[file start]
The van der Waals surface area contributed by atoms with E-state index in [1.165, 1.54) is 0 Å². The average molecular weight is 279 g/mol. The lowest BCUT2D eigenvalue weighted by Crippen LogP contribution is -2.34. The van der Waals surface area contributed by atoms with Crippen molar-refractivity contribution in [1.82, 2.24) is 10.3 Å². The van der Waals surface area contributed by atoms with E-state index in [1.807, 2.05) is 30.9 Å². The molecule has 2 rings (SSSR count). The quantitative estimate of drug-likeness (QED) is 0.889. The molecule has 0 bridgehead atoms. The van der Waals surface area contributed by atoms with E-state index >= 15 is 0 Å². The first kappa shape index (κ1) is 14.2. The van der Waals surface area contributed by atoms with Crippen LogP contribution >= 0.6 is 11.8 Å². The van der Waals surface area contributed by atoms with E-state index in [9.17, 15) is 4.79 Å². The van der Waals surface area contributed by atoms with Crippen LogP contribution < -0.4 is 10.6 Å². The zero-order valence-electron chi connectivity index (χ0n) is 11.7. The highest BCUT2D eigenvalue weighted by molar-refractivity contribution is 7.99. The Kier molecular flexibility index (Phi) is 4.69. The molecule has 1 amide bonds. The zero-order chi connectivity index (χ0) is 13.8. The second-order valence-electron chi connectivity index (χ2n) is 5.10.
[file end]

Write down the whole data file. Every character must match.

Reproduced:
The van der Waals surface area contributed by atoms with E-state index in [1.165, 1.54) is 0 Å². The average molecular weight is 279 g/mol. The lowest BCUT2D eigenvalue weighted by Crippen LogP contribution is -2.34. The van der Waals surface area contributed by atoms with Crippen molar-refractivity contribution in [1.82, 2.24) is 10.3 Å². The van der Waals surface area contributed by atoms with E-state index in [1.807, 2.05) is 30.9 Å². The molecule has 2 rings (SSSR count). The quantitative estimate of drug-likeness (QED) is 0.889. The molecule has 0 bridgehead atoms. The van der Waals surface area contributed by atoms with E-state index >= 15 is 0 Å². The first kappa shape index (κ1) is 14.2. The van der Waals surface area contributed by atoms with Crippen LogP contribution >= 0.6 is 11.8 Å². The van der Waals surface area contributed by atoms with E-state index in [9.17, 15) is 4.79 Å². The van der Waals surface area contributed by atoms with Crippen LogP contribution < -0.4 is 10.6 Å². The zero-order valence-electron chi connectivity index (χ0n) is 11.7. The highest BCUT2D eigenvalue weighted by molar-refractivity contribution is 7.99. The Kier molecular flexibility index (Phi) is 4.69. The molecule has 1 amide bonds. The zero-order chi connectivity index (χ0) is 13.8. The second-order valence-electron chi connectivity index (χ2n) is 5.10.